Debt Relief: Two Solutions that Work

 

Are the bills out of control?

 
We’ve all heard the ads—now we’re hearing the warnings. Debt relief has become a growth industry laced with fraud and abuse. When you face a pile of unpaid bills, the last thing you need is to worry about is finding help you can trust. Where can you turn to get back on track? As we see it, there are only two safe and effective solutions for severe debt relief: 1) apply for help under a non-profit debt management program, or 2) discharge your debt through bankruptcy.

 

Reason for Caution

 

Whenever you hear an ad that promises to fix your credit, you can be sure it is from someone who hopes to profit from your misfortune. While it’s true that debt counselors need to earn a living, the best ones won’t demand fees from you, and they won’t keep any of the money you give them to pay off your creditors.

 

In recent years, there has been an explosion of private, for-profit companies offering to settle your debts for a fraction of what you owe. Unfortunately, many of these companies made faulty claims or were outright rip-off artists. According to the Federal Trade Commission:

 

“The Commission has prosecuted more than a dozen companies that allegedly offered debt relief but misrepresented the cost or nature of the relief…”

 

If you are one of the people with first hand experience of a shady debt relief company, you may have heard promises to cut your debt by 50-70%, and were asked to pay an up front fee.  Due to recent changes in the law, a debt relief company can no longer charge you a fee until:

 

  • It is able to reduce at least one of your loans, or change its terms.
  • There is a new, signed agreement between you and the lender.
  • You have made at least one payment to the lender under the new terms.

 

For a good article describing the recent problems with debt settlement companies and the new rules they must follow, click here.  For a short piece from Cambridge Credit explaining debt settlement problems play the video below.

 

 

Now for some good news:  You don’t need to pay for help in settling your debts. You can get excellent help free, or you can work with your lenders yourself.

 

First Steps

 

First, think about your state of mind. When you can’t pay your bills it is normal to feel a bit overwhelmed. However, if you feel paralyzed and unable to act, or if you suspect you aren’t thinking straight, it is time to get help. Find a free, nonprofit debt counselor in your town or online, as explained below.

 

If you think you can handle it yourself, it makes sense to contact your lender(s) to see what they can do. They might let you skip a payment, or pay less this month. It may help to explain the reason you’re having trouble—for example, maybe you had expensive medical treatments. Understand that the bank will want some assurance that you will have enough income to continue paying. Also, they are not likely to offer a permanent low payment plan unless you are already running late or missing several payments. Just make sure if you reach a deal that:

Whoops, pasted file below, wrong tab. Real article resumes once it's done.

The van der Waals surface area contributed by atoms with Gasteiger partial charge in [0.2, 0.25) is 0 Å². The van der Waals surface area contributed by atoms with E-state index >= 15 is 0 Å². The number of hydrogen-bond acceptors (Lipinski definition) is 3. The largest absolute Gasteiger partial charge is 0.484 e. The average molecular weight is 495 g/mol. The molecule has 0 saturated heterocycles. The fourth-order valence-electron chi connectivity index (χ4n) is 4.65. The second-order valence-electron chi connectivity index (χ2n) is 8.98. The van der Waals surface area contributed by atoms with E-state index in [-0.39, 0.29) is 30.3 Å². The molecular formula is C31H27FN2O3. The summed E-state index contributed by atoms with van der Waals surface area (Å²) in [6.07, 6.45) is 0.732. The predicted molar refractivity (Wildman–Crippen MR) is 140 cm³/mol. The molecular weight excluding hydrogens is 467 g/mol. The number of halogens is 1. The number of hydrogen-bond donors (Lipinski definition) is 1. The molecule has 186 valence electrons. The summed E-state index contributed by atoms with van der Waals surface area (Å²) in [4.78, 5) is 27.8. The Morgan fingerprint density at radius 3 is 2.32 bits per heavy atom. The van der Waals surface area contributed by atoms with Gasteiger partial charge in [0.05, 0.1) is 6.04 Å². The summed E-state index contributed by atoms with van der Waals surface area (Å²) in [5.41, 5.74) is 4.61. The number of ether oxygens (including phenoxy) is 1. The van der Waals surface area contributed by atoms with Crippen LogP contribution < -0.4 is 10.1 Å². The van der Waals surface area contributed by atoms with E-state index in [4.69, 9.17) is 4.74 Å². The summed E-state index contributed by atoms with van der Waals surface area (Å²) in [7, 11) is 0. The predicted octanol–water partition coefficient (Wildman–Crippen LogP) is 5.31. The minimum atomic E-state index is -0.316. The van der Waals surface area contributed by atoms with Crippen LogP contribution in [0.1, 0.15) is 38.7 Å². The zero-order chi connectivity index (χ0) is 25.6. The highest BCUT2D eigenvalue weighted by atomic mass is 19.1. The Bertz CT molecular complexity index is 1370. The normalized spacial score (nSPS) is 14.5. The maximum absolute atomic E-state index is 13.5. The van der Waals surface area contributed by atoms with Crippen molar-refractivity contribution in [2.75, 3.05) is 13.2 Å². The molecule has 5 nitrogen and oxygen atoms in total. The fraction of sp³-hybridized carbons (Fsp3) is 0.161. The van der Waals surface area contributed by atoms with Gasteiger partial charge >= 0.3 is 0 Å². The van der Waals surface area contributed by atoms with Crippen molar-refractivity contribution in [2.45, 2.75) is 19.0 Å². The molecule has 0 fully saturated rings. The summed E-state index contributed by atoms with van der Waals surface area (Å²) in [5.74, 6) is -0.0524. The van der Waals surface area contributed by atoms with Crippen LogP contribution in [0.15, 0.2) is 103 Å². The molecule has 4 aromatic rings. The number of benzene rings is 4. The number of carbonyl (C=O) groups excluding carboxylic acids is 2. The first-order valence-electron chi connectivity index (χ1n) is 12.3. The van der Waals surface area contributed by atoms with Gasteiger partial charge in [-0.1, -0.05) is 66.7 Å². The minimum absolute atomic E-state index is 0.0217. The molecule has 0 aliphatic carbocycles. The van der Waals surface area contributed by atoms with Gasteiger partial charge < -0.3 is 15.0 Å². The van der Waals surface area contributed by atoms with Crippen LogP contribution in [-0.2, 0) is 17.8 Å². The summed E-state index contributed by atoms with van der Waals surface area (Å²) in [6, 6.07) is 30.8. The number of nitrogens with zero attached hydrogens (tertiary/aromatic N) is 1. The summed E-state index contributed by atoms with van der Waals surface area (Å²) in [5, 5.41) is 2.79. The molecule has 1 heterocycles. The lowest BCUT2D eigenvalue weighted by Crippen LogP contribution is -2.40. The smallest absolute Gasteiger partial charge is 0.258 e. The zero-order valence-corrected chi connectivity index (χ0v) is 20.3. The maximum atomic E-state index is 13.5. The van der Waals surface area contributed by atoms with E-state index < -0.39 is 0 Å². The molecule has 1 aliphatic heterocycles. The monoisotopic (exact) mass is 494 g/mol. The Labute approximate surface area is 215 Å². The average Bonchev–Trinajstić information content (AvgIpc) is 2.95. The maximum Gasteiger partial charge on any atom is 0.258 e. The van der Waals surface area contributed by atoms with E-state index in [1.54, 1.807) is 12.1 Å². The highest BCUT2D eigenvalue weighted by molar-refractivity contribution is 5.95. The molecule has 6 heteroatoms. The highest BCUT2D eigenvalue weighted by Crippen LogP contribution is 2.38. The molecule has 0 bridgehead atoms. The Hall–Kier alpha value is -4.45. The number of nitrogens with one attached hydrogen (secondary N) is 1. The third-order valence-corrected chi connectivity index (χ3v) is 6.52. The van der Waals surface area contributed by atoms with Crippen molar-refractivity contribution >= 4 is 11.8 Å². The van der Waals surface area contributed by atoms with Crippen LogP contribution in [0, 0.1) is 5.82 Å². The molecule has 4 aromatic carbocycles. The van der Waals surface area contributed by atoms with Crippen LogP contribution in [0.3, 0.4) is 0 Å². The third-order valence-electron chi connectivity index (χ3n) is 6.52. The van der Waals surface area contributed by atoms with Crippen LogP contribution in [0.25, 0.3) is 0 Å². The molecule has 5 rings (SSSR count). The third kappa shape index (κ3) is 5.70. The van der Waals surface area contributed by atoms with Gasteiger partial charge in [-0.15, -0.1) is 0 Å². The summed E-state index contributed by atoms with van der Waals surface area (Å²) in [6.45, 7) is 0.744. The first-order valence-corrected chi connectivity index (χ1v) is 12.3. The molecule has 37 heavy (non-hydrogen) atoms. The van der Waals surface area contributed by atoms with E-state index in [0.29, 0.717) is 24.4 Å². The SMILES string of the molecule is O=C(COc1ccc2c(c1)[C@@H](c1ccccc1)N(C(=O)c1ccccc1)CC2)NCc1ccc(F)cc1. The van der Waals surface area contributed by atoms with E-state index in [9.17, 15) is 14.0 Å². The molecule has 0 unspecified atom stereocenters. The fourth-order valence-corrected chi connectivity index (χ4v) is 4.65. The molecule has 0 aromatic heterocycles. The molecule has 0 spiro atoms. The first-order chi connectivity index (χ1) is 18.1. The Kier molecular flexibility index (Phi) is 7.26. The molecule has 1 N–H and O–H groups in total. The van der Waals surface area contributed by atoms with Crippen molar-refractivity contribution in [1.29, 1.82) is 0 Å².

• You’re clear about the state of your finances and what you can afford.
  • You understand that a new payment plan may last many years.
  • You realize that your credit score will take a hit.

 

Any time you settle a debt for less than what you owe, it is noted in your credit record and it affects your credit score. Still, that is far better than not paying at all, or letting it become a long, ongoing delinquency. Those are serious red flags.

 

You’ll want to be sure you can stick to any plan you negotiate, or you’ll end up in even worse straits. Before you talk to your bank it pays to do your homework. Work up a budget to get an idea of how much you can afford to pay on your debts.  Try to get a good handle on your basic living costs—for example the cost of housing, utilities and food.  The more prepared you are going in, the better chance you’ll have. If you are unable to get help from your lenders, it is time to get assistance.

 

Two Kinds of Debt Assistance that Work

 

As we noted above, when your situation becomes dire enough there are really only two solutions that can fix the problem: (1) get credit counseling and start a debt management program with a nonprofit agency, or (2) discharge your debts through bankruptcy. Which solution you choose depends on your circumstances. However, both have certain advantages and disadvantages you should be aware of.

 

 

Nonprofit Counseling and Debt Management